North Sound, Antigua and Barbuda: Ian Bell's composed 143 was the cornerstone of England's revival from the unease of 34 for three to the considerable comfort of 341 for five at stumps on the opening day of the first Test against the West Indies on Monday.
English batsman Ian Bell celebrates scoring his century during day one of the first test match between West Indies and England at the Sir Vivian Richard Stadium in St John's, Antigua. Pic/AFP
On the pitch at the Sir Vivian Richards Stadium in Antigua that lived up its well-established reputation as a featherbed, the 33-year-old right-hander respected the early excellence of a disciplined fast bowling attack before flourishing in the remaining two sessions of the day.
His 22nd Test century spanned 342 minutes and was embellished by 20 fours and one six, most of those boundaries completed with the trademark polish for which he has been identified since making his debut against the same opponents 11 years earlier at The Oval in London.
Bell looked set to continue into the second day, only to be undone by a superb delivery from the persevering Kemar Roach with the second new ball to be caught at the wicket in the penultimate over before stumps were drawn.
He received considerable assistance from Joe Root in the rescue effort as the slimly-built Yorkshireman stroked 81 in a 177-run fourth-wicket partnership that drained the enthusiasm from the home side's frontline bowlers in relentless late afternoon sunshine.
They came together within the first hour's play as Jerome Taylor, Roach and Jason Holder all struck to have Denesh Ramdin and the rest of his team delighted with the decision to bowl first on winning the toss.
All-rounder Ben Stokes batted in keeping with the transformed mood of the day's play when he replaced Root, who played on to Taylor at the start of the final session.
Stokes increased the pressure on a deflated Caribbean side with a stroke-filled 71 not out at almost a run-a-ball that overshadowed the classy vigilance of his senior partner in a stand that realised 130 runs for the fifth wicket.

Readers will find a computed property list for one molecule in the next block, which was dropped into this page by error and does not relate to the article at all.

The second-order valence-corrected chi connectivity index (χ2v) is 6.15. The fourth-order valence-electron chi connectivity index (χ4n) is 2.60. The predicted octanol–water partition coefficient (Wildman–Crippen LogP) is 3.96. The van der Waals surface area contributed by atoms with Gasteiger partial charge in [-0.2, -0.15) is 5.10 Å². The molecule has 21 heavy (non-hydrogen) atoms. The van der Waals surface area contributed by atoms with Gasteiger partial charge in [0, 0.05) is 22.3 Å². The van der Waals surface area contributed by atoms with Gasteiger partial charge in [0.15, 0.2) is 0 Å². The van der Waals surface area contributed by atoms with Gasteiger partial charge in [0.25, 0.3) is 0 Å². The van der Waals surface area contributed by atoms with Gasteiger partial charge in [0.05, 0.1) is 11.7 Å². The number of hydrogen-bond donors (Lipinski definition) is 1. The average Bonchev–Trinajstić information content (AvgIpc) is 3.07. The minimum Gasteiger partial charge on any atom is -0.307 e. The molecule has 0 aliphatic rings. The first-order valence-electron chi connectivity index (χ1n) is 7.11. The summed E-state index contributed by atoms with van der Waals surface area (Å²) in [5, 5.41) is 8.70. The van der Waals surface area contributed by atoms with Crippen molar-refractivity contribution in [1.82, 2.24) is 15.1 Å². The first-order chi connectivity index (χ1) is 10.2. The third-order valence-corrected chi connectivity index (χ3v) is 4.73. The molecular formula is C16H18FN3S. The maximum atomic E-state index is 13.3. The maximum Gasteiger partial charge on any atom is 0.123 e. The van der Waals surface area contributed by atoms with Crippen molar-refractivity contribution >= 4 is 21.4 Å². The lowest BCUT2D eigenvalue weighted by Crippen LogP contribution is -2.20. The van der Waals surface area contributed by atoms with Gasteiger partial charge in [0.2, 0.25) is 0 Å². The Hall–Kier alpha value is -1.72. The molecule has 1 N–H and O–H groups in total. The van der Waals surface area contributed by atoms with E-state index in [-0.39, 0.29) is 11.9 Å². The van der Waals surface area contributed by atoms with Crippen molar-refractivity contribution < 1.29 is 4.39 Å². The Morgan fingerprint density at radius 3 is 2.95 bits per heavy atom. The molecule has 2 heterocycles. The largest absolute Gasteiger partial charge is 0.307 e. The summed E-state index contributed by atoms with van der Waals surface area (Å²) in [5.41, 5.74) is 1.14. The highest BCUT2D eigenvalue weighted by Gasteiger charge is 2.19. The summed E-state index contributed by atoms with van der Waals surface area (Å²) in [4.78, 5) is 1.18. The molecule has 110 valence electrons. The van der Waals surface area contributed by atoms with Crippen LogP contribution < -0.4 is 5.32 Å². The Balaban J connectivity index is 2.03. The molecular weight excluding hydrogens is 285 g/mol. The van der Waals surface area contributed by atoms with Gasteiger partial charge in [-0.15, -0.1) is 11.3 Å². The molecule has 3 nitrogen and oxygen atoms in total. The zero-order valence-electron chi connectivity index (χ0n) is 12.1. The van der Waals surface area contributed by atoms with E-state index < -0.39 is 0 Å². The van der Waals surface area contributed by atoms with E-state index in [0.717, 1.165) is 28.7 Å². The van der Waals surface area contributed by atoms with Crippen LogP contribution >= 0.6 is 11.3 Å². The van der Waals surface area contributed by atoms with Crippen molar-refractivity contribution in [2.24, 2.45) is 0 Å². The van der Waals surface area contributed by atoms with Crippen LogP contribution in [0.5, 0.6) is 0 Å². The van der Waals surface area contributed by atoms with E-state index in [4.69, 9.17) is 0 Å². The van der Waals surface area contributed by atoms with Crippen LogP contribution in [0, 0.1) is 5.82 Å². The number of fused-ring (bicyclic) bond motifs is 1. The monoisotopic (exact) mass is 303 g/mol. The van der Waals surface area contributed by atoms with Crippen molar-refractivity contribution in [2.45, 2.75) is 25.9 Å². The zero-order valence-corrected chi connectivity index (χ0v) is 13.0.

It was so very different in the early exchanges, however, as England's woes from the World Cup embarrassment seemed set to continue when Jonathan Trott, in his 50th Test, edged a delivery from Taylor before he had scored for Darren Bravo to take a regulation catch at first slip in the day's first over.
It was Trott's first appearance for the senior England side since leaving the Ashes tour of Australia 17 months earlier at the end of the first Test for what was believed to be a stress-related illness.
His opening partner, Alastair Cook, lasted just another half-an-hour before a tentative forward prod resulted in an inside-edge off Roach onto his stumps. Gary Ballance was England's other casualty of the morning, the attacking left-hander drawn to chase a wide delivery from Holder for Bravo to take his second catch at slip.
Sulieman Benn, preferred as the lone specialist spinner over Devendra Bishoo, despite the leg-break bowler's outstanding domestic season for his native Guyana, made no positive impact for the home side, conceding 85 runs off 26 wicketless overs. England's frontline seamer, James Anderson, is playing in his 100th Test, the 13th England cricketer to reach the landmark.
He needs four more wickets to surpass Sir Ian Botham's record of 383 wickets as the most by an Englishman. Should the visitors continue to pile on the runs on the second day, Anderson and the other England bowlers will have the advantage of a formidable total to defend against a batting side noted for its fickleness and unpredictability.